The latest buzzwords to hit the scene are social media, social marketing, viral marketing, social networking, etc. Many contractors have asked me if this is just a fad, and if not, how can it help their business. They think it's a big time waster. The answer to these questions is more complex than, "yeah it really works," or "no, it's just a passing thing and will go the way of eight track players and VCRs."

The tools and venues of electronic communications are evolving. What you see today may be completely different in just two years. This is a new chapter in society, and you can choose to be an active participant, or you can stick your head in the sand and hope everything gets back to "normal."

Here's the bottom line: Today's "normal" and tomorrow's normal will never look like what was normal just a decade ago. Our children are growing up with "smart" phones and the Internet at their fingertips. They're being born into a cyber community, and most importantly, they like it and feel very at home with it. In other words, to them it’s "normal."

So what does this mean for those of us in business who are over the age of 25? It's time to get hip. Our very survival and success over the next few years could depend on it. Does this mean we need to just jump on the cyber bandwagon and abandon every other way we've been marketing and communicating to customers? Of course not.

Traditional media and communications aren't dead, but are evolving and hybridizing, using social media as part of an overall approach. I think, over time, it too will take on a different guise.

Here's my perspective on some of the tools I've learned about and adopted over the past couple of years:

Facebook, LinkedIn and other "personal" pages.
These are free services you can set yourself or your company up on to provide information to people you connect with.

LinkedIn tends to be a business-to-business vehicle, and is a great tool for connecting with people in your industry: from manufacturers to distributors to fellow contractors. It's also great for developing a network with other businesses that are potential customers, especially if you do commercial work.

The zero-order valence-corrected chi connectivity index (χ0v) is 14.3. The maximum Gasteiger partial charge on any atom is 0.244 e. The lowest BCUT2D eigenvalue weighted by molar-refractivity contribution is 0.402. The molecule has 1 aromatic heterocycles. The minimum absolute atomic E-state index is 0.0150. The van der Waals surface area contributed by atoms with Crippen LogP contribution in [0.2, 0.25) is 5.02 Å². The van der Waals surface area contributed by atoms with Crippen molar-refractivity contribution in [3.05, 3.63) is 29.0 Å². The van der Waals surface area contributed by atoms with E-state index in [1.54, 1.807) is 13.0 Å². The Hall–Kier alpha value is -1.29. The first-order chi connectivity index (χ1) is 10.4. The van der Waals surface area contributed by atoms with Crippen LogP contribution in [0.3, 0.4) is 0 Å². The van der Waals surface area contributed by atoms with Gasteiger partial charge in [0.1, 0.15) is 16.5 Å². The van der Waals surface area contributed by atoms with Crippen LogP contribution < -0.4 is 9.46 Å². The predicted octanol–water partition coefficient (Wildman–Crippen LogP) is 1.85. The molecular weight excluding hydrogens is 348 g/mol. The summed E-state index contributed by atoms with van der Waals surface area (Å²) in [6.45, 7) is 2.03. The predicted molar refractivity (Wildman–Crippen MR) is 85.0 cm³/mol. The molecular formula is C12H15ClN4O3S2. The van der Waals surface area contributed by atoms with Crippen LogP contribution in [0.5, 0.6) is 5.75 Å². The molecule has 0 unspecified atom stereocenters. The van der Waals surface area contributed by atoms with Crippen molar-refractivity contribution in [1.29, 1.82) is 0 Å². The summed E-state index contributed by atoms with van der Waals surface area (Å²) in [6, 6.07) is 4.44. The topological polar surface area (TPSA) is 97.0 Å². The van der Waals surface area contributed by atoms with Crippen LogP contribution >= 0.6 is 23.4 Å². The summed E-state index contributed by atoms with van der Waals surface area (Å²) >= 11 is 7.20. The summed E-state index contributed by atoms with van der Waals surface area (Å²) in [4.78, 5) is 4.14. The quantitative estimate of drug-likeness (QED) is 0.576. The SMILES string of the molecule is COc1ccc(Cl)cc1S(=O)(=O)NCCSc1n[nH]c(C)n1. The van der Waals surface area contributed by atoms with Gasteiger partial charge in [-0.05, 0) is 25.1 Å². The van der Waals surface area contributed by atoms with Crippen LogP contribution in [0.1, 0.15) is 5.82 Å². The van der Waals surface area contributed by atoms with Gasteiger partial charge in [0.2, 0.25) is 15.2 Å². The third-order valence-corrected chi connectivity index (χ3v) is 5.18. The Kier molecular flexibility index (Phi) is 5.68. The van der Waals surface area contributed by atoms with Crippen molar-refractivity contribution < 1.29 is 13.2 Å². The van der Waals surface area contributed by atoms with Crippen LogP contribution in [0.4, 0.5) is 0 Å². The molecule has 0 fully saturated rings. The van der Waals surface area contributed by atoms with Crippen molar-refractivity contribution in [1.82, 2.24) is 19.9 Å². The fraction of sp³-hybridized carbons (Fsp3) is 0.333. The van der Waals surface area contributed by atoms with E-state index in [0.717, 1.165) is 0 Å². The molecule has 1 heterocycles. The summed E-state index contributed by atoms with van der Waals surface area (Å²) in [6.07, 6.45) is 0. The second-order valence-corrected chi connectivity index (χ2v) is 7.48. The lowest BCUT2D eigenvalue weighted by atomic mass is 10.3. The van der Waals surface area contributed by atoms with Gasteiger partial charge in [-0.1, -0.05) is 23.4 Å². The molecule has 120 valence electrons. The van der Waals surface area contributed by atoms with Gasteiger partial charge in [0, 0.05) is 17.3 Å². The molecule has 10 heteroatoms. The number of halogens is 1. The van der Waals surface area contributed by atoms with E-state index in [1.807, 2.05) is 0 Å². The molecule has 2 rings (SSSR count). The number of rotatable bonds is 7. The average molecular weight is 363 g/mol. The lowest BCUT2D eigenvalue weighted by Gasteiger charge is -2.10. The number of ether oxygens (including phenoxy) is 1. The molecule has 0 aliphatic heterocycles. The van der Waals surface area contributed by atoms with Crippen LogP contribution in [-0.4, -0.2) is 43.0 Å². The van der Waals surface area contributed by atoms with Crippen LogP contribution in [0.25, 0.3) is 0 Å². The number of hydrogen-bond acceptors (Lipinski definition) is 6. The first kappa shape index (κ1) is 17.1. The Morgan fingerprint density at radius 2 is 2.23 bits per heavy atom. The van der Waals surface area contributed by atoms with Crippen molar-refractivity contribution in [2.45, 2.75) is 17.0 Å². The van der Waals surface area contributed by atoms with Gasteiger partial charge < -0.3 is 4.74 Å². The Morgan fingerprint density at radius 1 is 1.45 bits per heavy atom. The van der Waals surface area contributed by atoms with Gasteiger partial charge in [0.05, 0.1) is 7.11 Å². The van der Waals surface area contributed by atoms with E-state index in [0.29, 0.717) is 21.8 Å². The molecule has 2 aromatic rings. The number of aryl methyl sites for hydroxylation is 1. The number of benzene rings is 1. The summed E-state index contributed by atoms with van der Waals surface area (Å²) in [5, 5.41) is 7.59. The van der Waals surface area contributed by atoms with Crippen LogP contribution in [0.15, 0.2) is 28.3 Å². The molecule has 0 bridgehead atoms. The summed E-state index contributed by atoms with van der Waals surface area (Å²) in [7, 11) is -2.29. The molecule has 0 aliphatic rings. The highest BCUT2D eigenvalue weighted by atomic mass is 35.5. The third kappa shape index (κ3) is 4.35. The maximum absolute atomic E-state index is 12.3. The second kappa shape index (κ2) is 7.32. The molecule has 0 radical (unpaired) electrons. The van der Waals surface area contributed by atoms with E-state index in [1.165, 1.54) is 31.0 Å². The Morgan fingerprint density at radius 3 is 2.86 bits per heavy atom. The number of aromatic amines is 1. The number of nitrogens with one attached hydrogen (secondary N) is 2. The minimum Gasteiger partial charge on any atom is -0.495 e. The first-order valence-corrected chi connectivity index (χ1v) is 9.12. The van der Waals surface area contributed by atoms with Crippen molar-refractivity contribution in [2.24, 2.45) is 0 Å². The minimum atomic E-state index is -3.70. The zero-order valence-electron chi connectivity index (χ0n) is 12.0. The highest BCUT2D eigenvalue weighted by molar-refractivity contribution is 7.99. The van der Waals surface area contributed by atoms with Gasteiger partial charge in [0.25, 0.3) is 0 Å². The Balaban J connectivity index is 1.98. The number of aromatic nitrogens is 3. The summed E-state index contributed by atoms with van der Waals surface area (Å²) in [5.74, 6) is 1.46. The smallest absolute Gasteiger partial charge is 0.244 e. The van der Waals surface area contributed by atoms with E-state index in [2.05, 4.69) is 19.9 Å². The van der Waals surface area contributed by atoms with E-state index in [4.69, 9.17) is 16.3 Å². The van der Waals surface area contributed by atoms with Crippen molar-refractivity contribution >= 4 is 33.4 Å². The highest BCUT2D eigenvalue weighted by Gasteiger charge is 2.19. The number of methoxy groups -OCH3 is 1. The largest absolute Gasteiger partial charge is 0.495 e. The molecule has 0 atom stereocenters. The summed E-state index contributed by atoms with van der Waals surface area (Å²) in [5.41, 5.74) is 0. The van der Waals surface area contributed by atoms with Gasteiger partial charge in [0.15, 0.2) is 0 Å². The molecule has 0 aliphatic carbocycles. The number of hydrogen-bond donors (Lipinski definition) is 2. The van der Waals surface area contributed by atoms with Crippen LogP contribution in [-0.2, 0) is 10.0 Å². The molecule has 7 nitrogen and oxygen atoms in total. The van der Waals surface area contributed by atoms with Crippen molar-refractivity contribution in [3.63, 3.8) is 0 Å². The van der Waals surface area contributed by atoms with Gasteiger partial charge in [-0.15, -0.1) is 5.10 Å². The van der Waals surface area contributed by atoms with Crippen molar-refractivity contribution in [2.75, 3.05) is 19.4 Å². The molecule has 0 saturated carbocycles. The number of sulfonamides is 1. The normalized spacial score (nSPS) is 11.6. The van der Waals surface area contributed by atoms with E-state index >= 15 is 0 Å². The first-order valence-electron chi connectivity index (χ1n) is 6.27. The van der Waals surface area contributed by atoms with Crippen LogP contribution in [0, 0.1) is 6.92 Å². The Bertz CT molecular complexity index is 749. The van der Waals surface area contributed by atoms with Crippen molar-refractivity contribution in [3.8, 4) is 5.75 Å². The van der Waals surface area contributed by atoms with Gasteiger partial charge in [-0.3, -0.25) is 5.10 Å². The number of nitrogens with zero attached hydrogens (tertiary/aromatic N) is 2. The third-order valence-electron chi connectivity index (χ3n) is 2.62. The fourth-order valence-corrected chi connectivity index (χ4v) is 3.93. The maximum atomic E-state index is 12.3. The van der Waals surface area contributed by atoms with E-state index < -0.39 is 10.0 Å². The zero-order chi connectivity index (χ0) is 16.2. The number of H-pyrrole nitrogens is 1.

Facebook is more of a social vehicle, but if used properly, can be a powerful communication tool with residential customers. Here's a tip: Don't make your personal Facebook page available to business acquaintances, associates or customers. Instead, create a separate page based on your company or organization. This "fan" page can act as a mini website for your customers/potential customers, and associates where you can keep them informed about your company in a less formal way than an official website. You'll discover many new uses and ways you can connect this page to more traditional marketing vehicles.

Blogs, Twitter, Forums.
Another growing area in social media are vehicles that allow you to communicate with people who have chosen to follow you or your company in cyberspace.

Blogs are pages where one or more people in your organization post useful information, insights, and updates for your followers to see. They can be created at no cost on sites available through Google. Blogger.com, for example is a great place to start a blog.

Twitter is still a somewhat misunderstood forum where you send, or "tweet," short messages to your followers. People who use Twitter realize the best way to get the most out of their tweets is to add a link to provide more depth or something related to the message — like a blog page, or even a video blog.

Forums are web pages that usually reside within your website, or can be hosted by third parties for a very reasonable fee. Generally they're used for groups that share an interest, or for a business that serves other businesses. For example, Contracting Business.com magazine has HVAC-Talk.com. There are several HVAC related forums out there. You might find it valuable to also get involved in some of your customers' forums.

One of the most valuable aspects of all of these vehicles is that they are forming communities within your local community, and beyond. If your firm is considered part of a community or multiple communities, you become the go-to company when someone needs help with their HVAC system. This aspect alone can be extremely valuable.

All of this techno-speak may seem daunting at first, but I assure you that the process is very reliable and fairly foolproof. So don't think about it too long, take the plunge. Get online, start a following and follow other leaders. To follow my tweets, sign up for Twitter and look for Team-NCI. You can also find me on Linked-In, and our Facebook page name is National Comfort Institute.

Dominick Guarino is Chairman & CEO of National Comfort Institute (NCI), (www.nationalcomfortinstitute.com), an international training, certification and membership organization with more than 500 members. NCI coined the term, Performance-Based Contracting™ to describe what their members do. The organization's primary mission is to help contractors grow and become more profitable. Email him at domg@ncihvac.com.